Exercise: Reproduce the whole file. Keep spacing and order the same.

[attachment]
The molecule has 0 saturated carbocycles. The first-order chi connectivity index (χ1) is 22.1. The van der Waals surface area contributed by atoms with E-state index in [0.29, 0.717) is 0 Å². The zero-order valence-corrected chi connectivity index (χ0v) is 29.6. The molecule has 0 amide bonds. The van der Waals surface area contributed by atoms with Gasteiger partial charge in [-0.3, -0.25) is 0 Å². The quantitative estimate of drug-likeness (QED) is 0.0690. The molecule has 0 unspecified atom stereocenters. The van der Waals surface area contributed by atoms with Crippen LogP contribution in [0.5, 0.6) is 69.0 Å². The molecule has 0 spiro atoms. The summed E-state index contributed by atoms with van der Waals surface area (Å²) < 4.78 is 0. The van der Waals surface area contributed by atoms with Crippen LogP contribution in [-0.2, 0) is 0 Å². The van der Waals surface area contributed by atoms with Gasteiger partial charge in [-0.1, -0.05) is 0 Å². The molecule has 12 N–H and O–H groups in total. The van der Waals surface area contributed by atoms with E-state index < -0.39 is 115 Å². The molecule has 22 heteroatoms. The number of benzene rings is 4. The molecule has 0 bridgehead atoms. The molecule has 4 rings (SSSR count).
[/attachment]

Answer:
The molecule has 0 saturated carbocycles. The first-order chi connectivity index (χ1) is 22.1. The van der Waals surface area contributed by atoms with E-state index in [0.29, 0.717) is 0 Å². The zero-order valence-corrected chi connectivity index (χ0v) is 29.6. The molecule has 0 amide bonds. The van der Waals surface area contributed by atoms with Gasteiger partial charge in [-0.3, -0.25) is 0 Å². The quantitative estimate of drug-likeness (QED) is 0.0690. The molecule has 0 unspecified atom stereocenters. The van der Waals surface area contributed by atoms with Crippen LogP contribution in [0.5, 0.6) is 69.0 Å². The molecule has 0 spiro atoms. The summed E-state index contributed by atoms with van der Waals surface area (Å²) < 4.78 is 0. The van der Waals surface area contributed by atoms with Crippen LogP contribution in [-0.2, 0) is 0 Å². The van der Waals surface area contributed by atoms with Gasteiger partial charge in [-0.1, -0.05) is 0 Å². The molecule has 12 N–H and O–H groups in total. The van der Waals surface area contributed by atoms with E-state index < -0.39 is 115 Å². The molecule has 22 heteroatoms. The number of benzene rings is 4. The molecule has 0 bridgehead atoms. The molecule has 4 rings (SSSR count).